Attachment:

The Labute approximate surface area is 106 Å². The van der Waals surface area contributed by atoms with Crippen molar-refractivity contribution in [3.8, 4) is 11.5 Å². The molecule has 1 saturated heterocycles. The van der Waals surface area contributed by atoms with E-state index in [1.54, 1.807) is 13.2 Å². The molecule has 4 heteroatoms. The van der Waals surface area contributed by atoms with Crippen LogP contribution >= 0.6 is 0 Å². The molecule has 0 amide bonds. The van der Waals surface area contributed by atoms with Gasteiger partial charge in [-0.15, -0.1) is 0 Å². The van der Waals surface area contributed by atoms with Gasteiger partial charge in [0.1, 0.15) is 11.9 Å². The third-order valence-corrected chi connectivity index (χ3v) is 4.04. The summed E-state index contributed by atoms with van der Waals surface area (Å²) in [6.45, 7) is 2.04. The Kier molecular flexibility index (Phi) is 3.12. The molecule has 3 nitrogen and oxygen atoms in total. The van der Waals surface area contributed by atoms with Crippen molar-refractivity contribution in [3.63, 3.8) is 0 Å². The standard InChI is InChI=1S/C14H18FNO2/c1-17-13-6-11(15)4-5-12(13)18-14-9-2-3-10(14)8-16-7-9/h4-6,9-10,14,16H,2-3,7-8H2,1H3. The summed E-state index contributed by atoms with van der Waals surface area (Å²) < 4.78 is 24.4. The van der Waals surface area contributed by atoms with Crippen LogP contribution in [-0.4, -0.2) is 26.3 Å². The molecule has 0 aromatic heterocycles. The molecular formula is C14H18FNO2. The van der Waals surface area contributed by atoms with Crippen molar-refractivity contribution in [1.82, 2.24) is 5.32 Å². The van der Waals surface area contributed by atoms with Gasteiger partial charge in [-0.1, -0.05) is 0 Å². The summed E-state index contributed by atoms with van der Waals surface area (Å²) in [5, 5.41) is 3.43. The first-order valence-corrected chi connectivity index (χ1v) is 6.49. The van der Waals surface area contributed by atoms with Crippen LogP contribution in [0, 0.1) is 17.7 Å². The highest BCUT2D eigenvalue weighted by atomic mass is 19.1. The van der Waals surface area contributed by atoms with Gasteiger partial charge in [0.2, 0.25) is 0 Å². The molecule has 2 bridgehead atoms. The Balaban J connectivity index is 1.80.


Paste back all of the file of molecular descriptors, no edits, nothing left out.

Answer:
The Labute approximate surface area is 106 Å². The van der Waals surface area contributed by atoms with Crippen molar-refractivity contribution in [3.8, 4) is 11.5 Å². The molecule has 1 saturated heterocycles. The van der Waals surface area contributed by atoms with E-state index in [1.54, 1.807) is 13.2 Å². The molecule has 4 heteroatoms. The van der Waals surface area contributed by atoms with Crippen LogP contribution >= 0.6 is 0 Å². The molecule has 0 amide bonds. The van der Waals surface area contributed by atoms with Gasteiger partial charge in [-0.15, -0.1) is 0 Å². The van der Waals surface area contributed by atoms with Gasteiger partial charge in [0.1, 0.15) is 11.9 Å². The third-order valence-corrected chi connectivity index (χ3v) is 4.04. The summed E-state index contributed by atoms with van der Waals surface area (Å²) in [6.45, 7) is 2.04. The Kier molecular flexibility index (Phi) is 3.12. The molecule has 3 nitrogen and oxygen atoms in total. The van der Waals surface area contributed by atoms with Crippen molar-refractivity contribution in [3.63, 3.8) is 0 Å². The standard InChI is InChI=1S/C14H18FNO2/c1-17-13-6-11(15)4-5-12(13)18-14-9-2-3-10(14)8-16-7-9/h4-6,9-10,14,16H,2-3,7-8H2,1H3. The summed E-state index contributed by atoms with van der Waals surface area (Å²) < 4.78 is 24.4. The van der Waals surface area contributed by atoms with Crippen LogP contribution in [-0.4, -0.2) is 26.3 Å². The molecule has 0 aromatic heterocycles. The molecular formula is C14H18FNO2. The van der Waals surface area contributed by atoms with Crippen molar-refractivity contribution in [1.82, 2.24) is 5.32 Å². The van der Waals surface area contributed by atoms with Gasteiger partial charge in [-0.1, -0.05) is 0 Å². The summed E-state index contributed by atoms with van der Waals surface area (Å²) in [5, 5.41) is 3.43. The first-order valence-corrected chi connectivity index (χ1v) is 6.49. The van der Waals surface area contributed by atoms with Crippen LogP contribution in [0, 0.1) is 17.7 Å². The highest BCUT2D eigenvalue weighted by atomic mass is 19.1. The van der Waals surface area contributed by atoms with Gasteiger partial charge in [0.2, 0.25) is 0 Å². The molecule has 2 bridgehead atoms. The Balaban J connectivity index is 1.80.